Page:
Wednesday, October 3, 2007

James Martin revives the Sabatini controversy

Some time ago, in another blog, I wrote about the controversy surrounding Gabriela Sabatini's induction into the International Tennis Hall of Fame. Some thought she should not have been inducted; others thought the induction was justified. I am in that latter group.

First, a quick look at the highlights of Sabatini's career:

  • 27 singles titles, including the U.S. Open, in1990
  • 14 doubles titles, including Wimbledon, in 1988
  • finalist in two other Grand Slam singles tournaments
  • two-time winner of what is now called the Sony Ericsson Championships (Year-End Championships)
  • silver medal at the 1988 Olympics

There is no doubt that--if Sabatini had not wound up the filling in the Graf-Seles sandwich, she would have achieved much more. It was her misfortune to play during a period when these two spectacular champions played. She got as high as number 3 in the world, and was only one or two points away from becoming number 1. She could also have achieved more if she had stayed on the tour longer. In his column for, James Martin says that Sabatini "was inducted last year on the strength of, well, one Slam...."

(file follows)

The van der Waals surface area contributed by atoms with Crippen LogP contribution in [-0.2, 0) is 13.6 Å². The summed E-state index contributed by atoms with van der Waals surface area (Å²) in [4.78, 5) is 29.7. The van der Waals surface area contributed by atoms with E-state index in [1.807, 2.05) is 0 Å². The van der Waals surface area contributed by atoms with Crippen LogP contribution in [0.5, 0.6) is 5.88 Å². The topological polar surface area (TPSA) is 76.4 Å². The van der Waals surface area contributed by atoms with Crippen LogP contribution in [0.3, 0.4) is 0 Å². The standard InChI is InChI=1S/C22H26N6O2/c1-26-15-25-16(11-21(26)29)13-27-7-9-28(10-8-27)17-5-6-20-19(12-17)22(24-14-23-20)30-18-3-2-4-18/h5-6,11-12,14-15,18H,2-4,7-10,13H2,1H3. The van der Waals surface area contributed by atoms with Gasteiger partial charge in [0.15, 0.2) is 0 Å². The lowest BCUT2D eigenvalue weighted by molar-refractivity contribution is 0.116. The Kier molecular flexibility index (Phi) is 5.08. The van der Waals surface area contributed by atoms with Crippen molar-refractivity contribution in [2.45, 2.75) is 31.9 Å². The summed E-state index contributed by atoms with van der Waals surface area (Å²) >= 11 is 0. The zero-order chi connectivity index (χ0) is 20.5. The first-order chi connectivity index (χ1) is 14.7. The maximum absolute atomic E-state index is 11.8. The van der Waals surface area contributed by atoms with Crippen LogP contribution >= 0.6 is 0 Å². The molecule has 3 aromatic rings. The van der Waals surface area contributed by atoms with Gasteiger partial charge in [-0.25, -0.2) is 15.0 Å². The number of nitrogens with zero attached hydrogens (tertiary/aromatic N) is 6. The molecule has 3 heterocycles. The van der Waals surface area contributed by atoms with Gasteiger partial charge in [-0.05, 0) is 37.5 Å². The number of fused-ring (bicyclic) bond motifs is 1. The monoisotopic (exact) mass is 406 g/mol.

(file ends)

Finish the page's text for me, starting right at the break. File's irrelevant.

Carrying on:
But that is not the reality of the matter. A player is not inducted into the International
Tennis Hall of Fame based solely on how many singles Grand Slams she has won. First, that would eliminate from consideration all of the doubles specialists. Should we deny Lisa Raymond induction? How about Rennae Stubbs? Second, Hall of Fame inductees are chosen "based on their records of competitive achievement." Surely "competitive achievement" encompasses more than Grand Slam singles wins.

I understand what Martin is saying--that the International Tennis Hall of Fame needs to change its standards so that so-called "one-Slam wonders" are not eligible. But that would still not eliminate Sabatini, unless it were made clear that doubles achievements simply do not count. Besides, 41 titles and a silver medal are nothing to sneeze at.

How many Grand Slam singles titles would be enough to permit induction? What about players who led their teams to major victories in Fed Cup competition? Would their achievements count? Do the Sony Ericsson Championships count for nothing?

I realize that there will probably always be some controversy surrounding Hall of Fame induction. But I think it is narrow to judge players' careers based on how many Grand Slam singles titles they have won. Many a great player has won only one or two, and though they "should" have won more, they were still great players with outstanding careers.

1 comment:

Anonymous said...

Interesting to know.